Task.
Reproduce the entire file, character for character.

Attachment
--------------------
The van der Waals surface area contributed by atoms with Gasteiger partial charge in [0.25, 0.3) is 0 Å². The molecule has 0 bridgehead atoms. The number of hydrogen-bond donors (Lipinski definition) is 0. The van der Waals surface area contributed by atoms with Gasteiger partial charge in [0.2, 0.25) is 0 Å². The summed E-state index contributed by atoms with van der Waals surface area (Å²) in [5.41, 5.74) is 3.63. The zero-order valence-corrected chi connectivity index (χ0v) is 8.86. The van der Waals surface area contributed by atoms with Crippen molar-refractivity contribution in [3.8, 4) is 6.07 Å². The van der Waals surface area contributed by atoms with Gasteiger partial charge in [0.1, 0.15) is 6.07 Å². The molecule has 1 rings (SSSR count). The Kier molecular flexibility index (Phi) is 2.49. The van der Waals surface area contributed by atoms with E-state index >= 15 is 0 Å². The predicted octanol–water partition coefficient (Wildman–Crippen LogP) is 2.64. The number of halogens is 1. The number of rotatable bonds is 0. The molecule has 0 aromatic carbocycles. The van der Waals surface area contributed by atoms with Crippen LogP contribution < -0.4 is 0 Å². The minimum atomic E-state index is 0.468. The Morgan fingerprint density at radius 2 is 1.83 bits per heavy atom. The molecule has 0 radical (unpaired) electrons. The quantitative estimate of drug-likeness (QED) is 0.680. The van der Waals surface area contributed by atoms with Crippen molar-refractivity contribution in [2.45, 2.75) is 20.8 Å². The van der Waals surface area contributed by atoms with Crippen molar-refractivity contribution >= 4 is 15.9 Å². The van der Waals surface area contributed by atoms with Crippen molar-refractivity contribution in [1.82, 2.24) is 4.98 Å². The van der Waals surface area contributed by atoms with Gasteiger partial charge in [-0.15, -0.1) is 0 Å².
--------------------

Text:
The van der Waals surface area contributed by atoms with Gasteiger partial charge in [0.25, 0.3) is 0 Å². The molecule has 0 bridgehead atoms. The number of hydrogen-bond donors (Lipinski definition) is 0. The van der Waals surface area contributed by atoms with Gasteiger partial charge in [0.2, 0.25) is 0 Å². The summed E-state index contributed by atoms with van der Waals surface area (Å²) in [5.41, 5.74) is 3.63. The zero-order valence-corrected chi connectivity index (χ0v) is 8.86. The van der Waals surface area contributed by atoms with Crippen molar-refractivity contribution in [3.8, 4) is 6.07 Å². The van der Waals surface area contributed by atoms with Gasteiger partial charge in [0.1, 0.15) is 6.07 Å². The molecule has 1 rings (SSSR count). The Kier molecular flexibility index (Phi) is 2.49. The van der Waals surface area contributed by atoms with E-state index >= 15 is 0 Å². The predicted octanol–water partition coefficient (Wildman–Crippen LogP) is 2.64. The number of halogens is 1. The number of rotatable bonds is 0. The molecule has 0 aromatic carbocycles. The van der Waals surface area contributed by atoms with Crippen LogP contribution < -0.4 is 0 Å². The minimum atomic E-state index is 0.468. The Morgan fingerprint density at radius 2 is 1.83 bits per heavy atom. The molecule has 0 radical (unpaired) electrons. The quantitative estimate of drug-likeness (QED) is 0.680. The van der Waals surface area contributed by atoms with Crippen molar-refractivity contribution in [2.45, 2.75) is 20.8 Å². The van der Waals surface area contributed by atoms with Crippen molar-refractivity contribution >= 4 is 15.9 Å². The van der Waals surface area contributed by atoms with Crippen molar-refractivity contribution in [1.82, 2.24) is 4.98 Å². The van der Waals surface area contributed by atoms with Gasteiger partial charge in [-0.15, -0.1) is 0 Å².